State Parks & Forests in South Walton, Florida
February 1, 2019 by SoWal Staff
The State Parks and State Forest Lands in South Walton are spectacular. Protected lands make up about 40% of the land south of the bay.
We are so blessed to have such treasure all around us. The lakes, bayous, creeks, forests, dunes and beaches in our parks make SoWal a very special place. Incredible landscapes with coastal dune lakes, lake outfalls kissing the Gulf, flowering dune magnolias, soaring pelicans, dancing dolphins, flower-covered dunes - the wonders of coastal nature are everywhere you turn.
If we had only the beach and Gulf we'd still love living here and have plenty of visitors, but our parks are what set us apart from any other beach destination. Our parks are quite close together also, which makes visiting them all a breeze (even though it's hard to leave once you enter the gates). Our parks let us get in touch with nature, and ourselves, and we should visit them every chance we get. We also love and appreciate our neighbors and park professionals who maintain and protect our lands, serving as good stewards so that we can enjoy nature's finest.
Be sure to check out the SoWal Parks Guide for all of our South Walton parks - State Parks, County Parks, Beach Accesses, and more - we've even highlighted some of the best State Parks in the Florida Panhandle near South Walton.
Here's our latest SoWal List for your park pleasure. Which is your favorite park?
Camp Helen State Park is bordered on three sides by the Gulf of Mexico and Lake Powell, one of the largest coastal dune lakes in Florida. Coastal dune lakes are extremely rare worldwide; in the United States they occur only along the Gulf Coast. Prehistoric middens and mounds indicate that humans lived in the area more than 4,000 years ago. From 1945 until 1987, Camp Helen was a company resort for employees of an Alabama textile mill and some of the buildings are now being restored. Natural areas range from coastal dunes and salt marshes along the Gulf to freshwater wetlands and sand pine scrub along the lake. Activities include swimming, beachcombing, nature study, hiking, and both freshwater and saltwater fishing. Camp Helen is located on the eastern border of Inlet Beach, just before the Lake Powell bridge.
Deer Lake State Park is a 1,920 acre park which shares its name with the coastal dune lake within its boundaries. Coastal dune lakes are extremely rare worldwide and in the United States they occur only along the Gulf Coast. Southern magnolias, golden asters, woody goldenrod, and scrub oaks can be seen in this coastal dune habitat. Rare plants such as gulf coast lupine, spoonflower, pitcher plants, and Curtiss' sand grass-one of the largest populations found in Florida-are found in the park. Visitors may see splashes of color from summer wildflowers or some of the many species of resident or migratory birds and butterflies.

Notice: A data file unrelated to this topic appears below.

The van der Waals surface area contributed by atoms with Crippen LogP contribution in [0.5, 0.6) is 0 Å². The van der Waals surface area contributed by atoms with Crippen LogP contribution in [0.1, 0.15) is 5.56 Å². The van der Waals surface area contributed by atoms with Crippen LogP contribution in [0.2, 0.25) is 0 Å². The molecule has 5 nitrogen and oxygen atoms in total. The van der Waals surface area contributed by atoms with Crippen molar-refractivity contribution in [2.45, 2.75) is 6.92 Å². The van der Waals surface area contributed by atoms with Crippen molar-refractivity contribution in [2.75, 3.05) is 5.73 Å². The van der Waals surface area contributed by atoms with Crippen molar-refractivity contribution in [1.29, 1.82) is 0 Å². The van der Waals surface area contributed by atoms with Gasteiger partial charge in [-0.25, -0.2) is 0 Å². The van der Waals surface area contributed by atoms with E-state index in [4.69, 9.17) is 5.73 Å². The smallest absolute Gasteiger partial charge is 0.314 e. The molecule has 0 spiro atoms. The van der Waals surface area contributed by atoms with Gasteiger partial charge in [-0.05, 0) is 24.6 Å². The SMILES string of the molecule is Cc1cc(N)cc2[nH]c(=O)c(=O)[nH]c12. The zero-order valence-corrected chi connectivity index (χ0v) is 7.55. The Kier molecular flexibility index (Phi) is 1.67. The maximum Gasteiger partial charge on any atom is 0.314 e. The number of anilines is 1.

Eden Gardens State Park consists of 124 upland acres just north of Seagrove Beach, across highway 98 in Point Washington, along the shores of Tucker Bayou and the Choctawhatchee Bay. Gracing Eden are gardens everywhere, the beautiful legacy of the many gardeners and master gardeners who belong to the Friends of Eden Gardens State Park, and give lovingly of their time and labor. The focal point of the park is the Wesley house, a beautifully renovated, two-story house with elegant white columns and wraparound porch complete with rocking chairs. Surrounded by moss-draped live oaks and ornamental gardens, the Wesley house inspires visions of hoop skirts and landed gentry. It's a favorite place for weddings and other events, and includes a covered stage for performances, a large screened pavilion, and bricked areas under the oaks for giant event tents.
Grayton Beach State Park is among the most popular in Florida, with massive dunes, winding trails, abundant wildlife, and shimmering 100-acre Western Lake, one of many coastal dune lakes gracing Scenic Highway 30A along the Beaches of South Walton. Grayton Beach consistently ranks among the most beautiful and pristine beaches in the United States, providing an idyllic setting for swimming, sunbathing and surf fishing and is the backdrop for golden sunrises and silver moonlit evenings. The 2,200-acre park features a boat ramp that provides access to the lake's brackish waters for both freshwater and saltwater fishing. Visitors can paddle a canoe or kayak on scenic Western Lake to get a closer look at a salt marsh ecosystem.
Topsail Hill Preserve State Park offers a wide variety of natural resources including 3.2 miles of secluded, white sand beaches with majestic dunes over 25 feet tall. Three rare coastal dune lakes provide excellent freshwater fishing. Although boats are not allowed, fishing from the shoreline yields bass, bream, panfish, and catfish. Lakes, pristine beaches, old-growth long leaf pines, sand pine scrub, and a variety of wetlands offer a bird-watching and hiking paradise. Visitors may bike, walk, or enjoy a quick ride to the beach on the tram service to swim, fish, sunbathe, or beach comb. A full-facility campground features a swimming pool, tennis courts, and shuffleboard courts. Furnished bungalows are available for weekly stays. A camp store offers a variety of camping items, as well as snacks and drinks. Located in Santa Rosa Beach on the West end of Scenic 30A.
Point Washington State Forest is a 15,000-acre forest which is home to more than ten miles of trails to challenge bikers, hikers and nature lovers. One of the most popular is the route from Eastern Lake to Cassine Gardens, where visitors to Point Washington may spot an endangered red-cockaded woodpecker or a gopher tortoise, a species of special concern to environmentalists. Access to Point Washington State Forest is available at 9 designated public entrance points. Vehicular travel is allowed throughout the forest on open forest roads.